Turning Away From The Corner
"We believe we have turned a corner, particularly with the coca crop, in Colombia."
--Paul E. Simons, the U.S. State Department's top counternarcotics official, quoted by the Associated Press June 3, 2003
For at least 30 years, the United States has repeatedly turned corners in the drug war.
Back in 1973, it was President Richard Nixon who metaphorically strolled down the street of drug policy before veering off at an intersection. "We have turned a corner on drug addiction," said Nixon.
With all the 90-degree directional shifts announced since then, the prohibitionists can't help but be a bit disoriented. Grab a compass if you want to keep your own bearings.
In 1999, it was former drug czar Barry McCaffrey, proclaiming that adolescent drug use "has just turned the corner."
Sounding even more sure that same year was President Bill Clinton's Health Secretary, Donna Shalala: "Last year, I optimistically told you that in the fight against illicit drug use, we may have finally turned the corner. Well this year's survey definitely shows that we've not only turned the corner, we're heading for home plate." The umpire, it seems, did not rule favorably.
The previous President Bush said in 1990: "I can tell you that our drug czar had a good report to the Nation the other day, showing that we've turned the corner, that we're making progress in our war against drugs." The drug czar at that time, William Bennett, actually overshot the drug corner by a few steps and turned at a casino entrance instead -- strictly to savor the second-hand tobacco smoke.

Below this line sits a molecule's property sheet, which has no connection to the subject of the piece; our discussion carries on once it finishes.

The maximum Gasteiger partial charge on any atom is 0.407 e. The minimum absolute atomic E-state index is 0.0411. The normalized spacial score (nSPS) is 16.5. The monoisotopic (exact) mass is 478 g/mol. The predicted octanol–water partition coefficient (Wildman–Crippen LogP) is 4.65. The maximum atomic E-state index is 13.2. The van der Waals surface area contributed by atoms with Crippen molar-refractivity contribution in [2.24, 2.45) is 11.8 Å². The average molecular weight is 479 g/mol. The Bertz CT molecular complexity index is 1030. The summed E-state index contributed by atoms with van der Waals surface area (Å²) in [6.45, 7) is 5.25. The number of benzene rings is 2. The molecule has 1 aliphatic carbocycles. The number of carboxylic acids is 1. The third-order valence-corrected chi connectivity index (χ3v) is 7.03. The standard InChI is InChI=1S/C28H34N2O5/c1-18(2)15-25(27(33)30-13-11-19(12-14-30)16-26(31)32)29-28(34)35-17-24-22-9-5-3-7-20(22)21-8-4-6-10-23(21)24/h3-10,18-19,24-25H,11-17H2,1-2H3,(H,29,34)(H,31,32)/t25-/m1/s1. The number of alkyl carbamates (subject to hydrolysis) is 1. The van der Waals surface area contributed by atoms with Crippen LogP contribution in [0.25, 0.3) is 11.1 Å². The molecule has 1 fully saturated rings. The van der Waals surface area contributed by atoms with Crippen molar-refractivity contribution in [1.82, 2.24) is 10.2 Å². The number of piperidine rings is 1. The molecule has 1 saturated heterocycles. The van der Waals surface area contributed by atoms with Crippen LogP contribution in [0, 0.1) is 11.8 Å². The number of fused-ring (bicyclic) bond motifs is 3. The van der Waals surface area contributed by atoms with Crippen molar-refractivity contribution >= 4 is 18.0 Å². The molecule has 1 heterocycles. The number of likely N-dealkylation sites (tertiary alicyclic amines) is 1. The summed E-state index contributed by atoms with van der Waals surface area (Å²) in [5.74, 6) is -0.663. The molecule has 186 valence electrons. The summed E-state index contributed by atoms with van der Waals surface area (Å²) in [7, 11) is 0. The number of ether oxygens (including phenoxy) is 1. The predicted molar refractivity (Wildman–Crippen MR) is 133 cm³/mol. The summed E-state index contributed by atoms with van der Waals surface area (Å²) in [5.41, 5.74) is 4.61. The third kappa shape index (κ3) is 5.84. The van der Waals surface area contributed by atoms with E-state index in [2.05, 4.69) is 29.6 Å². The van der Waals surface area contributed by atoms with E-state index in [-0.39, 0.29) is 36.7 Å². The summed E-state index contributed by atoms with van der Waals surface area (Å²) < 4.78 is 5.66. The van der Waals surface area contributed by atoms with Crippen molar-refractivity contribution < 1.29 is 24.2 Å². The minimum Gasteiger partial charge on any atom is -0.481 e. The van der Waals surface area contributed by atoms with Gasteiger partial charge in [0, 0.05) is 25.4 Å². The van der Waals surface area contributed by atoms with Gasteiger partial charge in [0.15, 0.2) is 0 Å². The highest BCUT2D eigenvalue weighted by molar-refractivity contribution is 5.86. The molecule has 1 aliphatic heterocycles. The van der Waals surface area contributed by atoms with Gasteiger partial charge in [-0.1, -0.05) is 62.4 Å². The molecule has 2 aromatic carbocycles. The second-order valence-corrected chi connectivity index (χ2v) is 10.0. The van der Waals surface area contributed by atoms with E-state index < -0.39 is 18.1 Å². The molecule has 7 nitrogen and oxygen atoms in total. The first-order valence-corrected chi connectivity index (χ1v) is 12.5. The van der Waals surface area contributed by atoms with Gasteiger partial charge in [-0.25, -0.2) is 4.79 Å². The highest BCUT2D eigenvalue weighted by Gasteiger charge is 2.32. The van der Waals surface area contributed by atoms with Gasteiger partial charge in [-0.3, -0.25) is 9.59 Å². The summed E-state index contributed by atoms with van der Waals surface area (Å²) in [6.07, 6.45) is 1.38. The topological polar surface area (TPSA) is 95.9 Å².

These are but a few of the corners turned in the drug war through the years. Simply do a Google search on "drug" and "turned the corner" to find drug warriors famous and unknown rapturously describing that quick pivoting sidestep leading to a drug-free utopia.
But the promised land remains distant.
When I read corner quotes, I envision uptight, well-groomed narc versions of R. Crumb's "Keep on Truckin'" cartoon character, always stretching one optimistic foot toward the future, even if it's locked in place, never really going anywhere.
But worse than standing still, or simply walking around the block and returning to the same place, each new corner of the drug war takes society into increasingly hazardous realms.
At least that's how I interpret it.
The appeal of the corner metaphor lies in its vagueness. It doesn't really mean anything. "Turned a corner" implies non-specific progress towards a goal even though the goal remains unattainable.
The phrase might be appropriate in some situations, but to repeat the same lame line over 30 years is an insult to the public, especially with the number of new drug crises appearing throughout those three decades. The overuse of "turned a corner" demonstrates the shallow historical knowledge of most anti-drug professionals.
Or perhaps the prohibitionists are eager to turn new corners because they don't want to face the disastrous truth about the drug war as it stands right in front of them. If they could resist the urge to turn and instead face the ugliness head on, they might realize it's time to follow a straight path away from the drug war.
Even one more turn around one more corner represents nothing but another dangerous detour.
Stephen Young is an editor with DrugSense Weekly and the author of "Maximizing Harm: Winners and Losers in the Drug War."